October 19, 2003

The Event

Starring Parker Posey, Olympia Dukakis, Don McKellar and Sarah Polley

Reviewed by Martin Tsai

Thom Fitzgerald is responsible for some of the most original films in recent memory, such as the surreal The Hanging Garden and the kitsch Beefcake. So it’s somewhat of a surprise that Fitzgerald’s latest, The Event, turns out to be riddled with clichés and one-dimensional stock characters. A drama that revolves around the assisted suicide of a gay man dying of AIDS, the film does have its moments. But for the most part, it is almost indistinguishable from the recent parade of films that deal with terminal illnesses.

Parker Posey plays a dour New York district attorney investigating the death of a musician named Matt Shapiro (Don McKellar). She suspects that Shapiro’s death, like several similar ones in Chelsea, is a case of assisted suicide. Each of Matt’s loved ones is called into an interrogation room. In The Sweet Hereafter fashion, they recall the events leading up to Matt’s death in flashbacks during their depositions. Apparently some had struggled, and some continue to struggle, with the decision to allow Matt to commit suicide.

Many gay-themed films have already explored the AIDS crisis, from independent features like Longtime Companion and It’s My Party to mainstream fare such as Philadelphia and The Hours. Most of these don’t really provide any new insight into the tragic illness. Instead, they all focus on the unendurable physical and emotional agony suffered by those with AIDS. The Event is no exception. Although the film does give the tired theme an assisted-suicide spin, assisted suicide itself is emerging as a new cliché thanks to this film and The Barbarian Invasions.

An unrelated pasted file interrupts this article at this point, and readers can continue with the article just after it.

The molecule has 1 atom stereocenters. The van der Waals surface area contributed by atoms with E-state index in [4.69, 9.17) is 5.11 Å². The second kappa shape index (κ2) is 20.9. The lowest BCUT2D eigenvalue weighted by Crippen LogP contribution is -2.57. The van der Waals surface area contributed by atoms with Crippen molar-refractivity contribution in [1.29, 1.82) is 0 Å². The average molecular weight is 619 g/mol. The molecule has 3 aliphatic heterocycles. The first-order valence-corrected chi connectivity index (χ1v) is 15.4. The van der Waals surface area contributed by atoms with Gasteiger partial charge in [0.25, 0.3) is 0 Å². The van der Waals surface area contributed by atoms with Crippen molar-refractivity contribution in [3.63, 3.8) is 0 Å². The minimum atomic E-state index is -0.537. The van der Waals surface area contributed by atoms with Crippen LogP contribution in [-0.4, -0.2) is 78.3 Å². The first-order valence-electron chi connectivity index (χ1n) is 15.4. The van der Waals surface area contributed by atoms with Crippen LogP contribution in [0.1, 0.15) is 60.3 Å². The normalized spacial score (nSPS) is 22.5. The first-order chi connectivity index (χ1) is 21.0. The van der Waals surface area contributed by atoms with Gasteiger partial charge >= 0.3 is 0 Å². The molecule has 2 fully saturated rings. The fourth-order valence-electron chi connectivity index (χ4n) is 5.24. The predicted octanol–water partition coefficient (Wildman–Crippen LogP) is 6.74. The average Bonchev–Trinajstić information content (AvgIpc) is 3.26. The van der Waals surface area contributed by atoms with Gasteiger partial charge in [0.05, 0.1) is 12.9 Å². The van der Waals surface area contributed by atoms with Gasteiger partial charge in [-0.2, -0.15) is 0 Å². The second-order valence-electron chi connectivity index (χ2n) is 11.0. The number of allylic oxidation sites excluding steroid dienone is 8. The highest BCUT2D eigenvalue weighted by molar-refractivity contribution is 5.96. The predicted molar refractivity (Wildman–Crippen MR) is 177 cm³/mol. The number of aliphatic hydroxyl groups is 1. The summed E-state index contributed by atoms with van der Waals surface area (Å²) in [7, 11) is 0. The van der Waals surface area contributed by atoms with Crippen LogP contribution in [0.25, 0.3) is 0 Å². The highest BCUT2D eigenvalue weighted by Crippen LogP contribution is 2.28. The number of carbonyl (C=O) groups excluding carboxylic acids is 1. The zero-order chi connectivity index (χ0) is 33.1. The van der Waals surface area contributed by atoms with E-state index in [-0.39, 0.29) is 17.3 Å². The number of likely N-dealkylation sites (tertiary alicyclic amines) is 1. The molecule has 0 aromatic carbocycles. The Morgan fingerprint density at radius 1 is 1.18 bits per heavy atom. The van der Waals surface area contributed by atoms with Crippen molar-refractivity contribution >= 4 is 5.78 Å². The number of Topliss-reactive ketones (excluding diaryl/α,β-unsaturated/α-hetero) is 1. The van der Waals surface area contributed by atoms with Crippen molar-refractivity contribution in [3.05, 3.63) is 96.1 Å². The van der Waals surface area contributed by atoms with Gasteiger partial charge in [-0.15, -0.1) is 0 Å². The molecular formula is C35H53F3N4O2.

Aside from Posey’s heartless attorney, the film is jam-packed with other convenient stereotypes that exist solely to help the film make its point. A conflicted mother, two disagreeing sisters, an ignorant uncle, plus a hysterical drag queen seem to be mere plot devices rather than actual people. The capable cast, which includes Olympia Dukakis as Matt’s mother and Sarah Polley as Matt’s sister, are memorable in certain scenes. But overall, none of performances is fully realized.

Fitzgerald curiously set the film against the backdrop of the 9-11 terrorist attacks, even going as far as showing the World Trade Centre’s twin towers disappearing from the New York City skyline. But like everything else in this film, this element is a half-baked idea that fails to have any real impact. Single-minded and preachy in its pro-assisted suicide agenda, The Event ultimately comes off as a ham-handed made-for-cable movie that won’t really spark any conversation or debate on its subject.

© 2003 Martin Tsai. All rights reserved.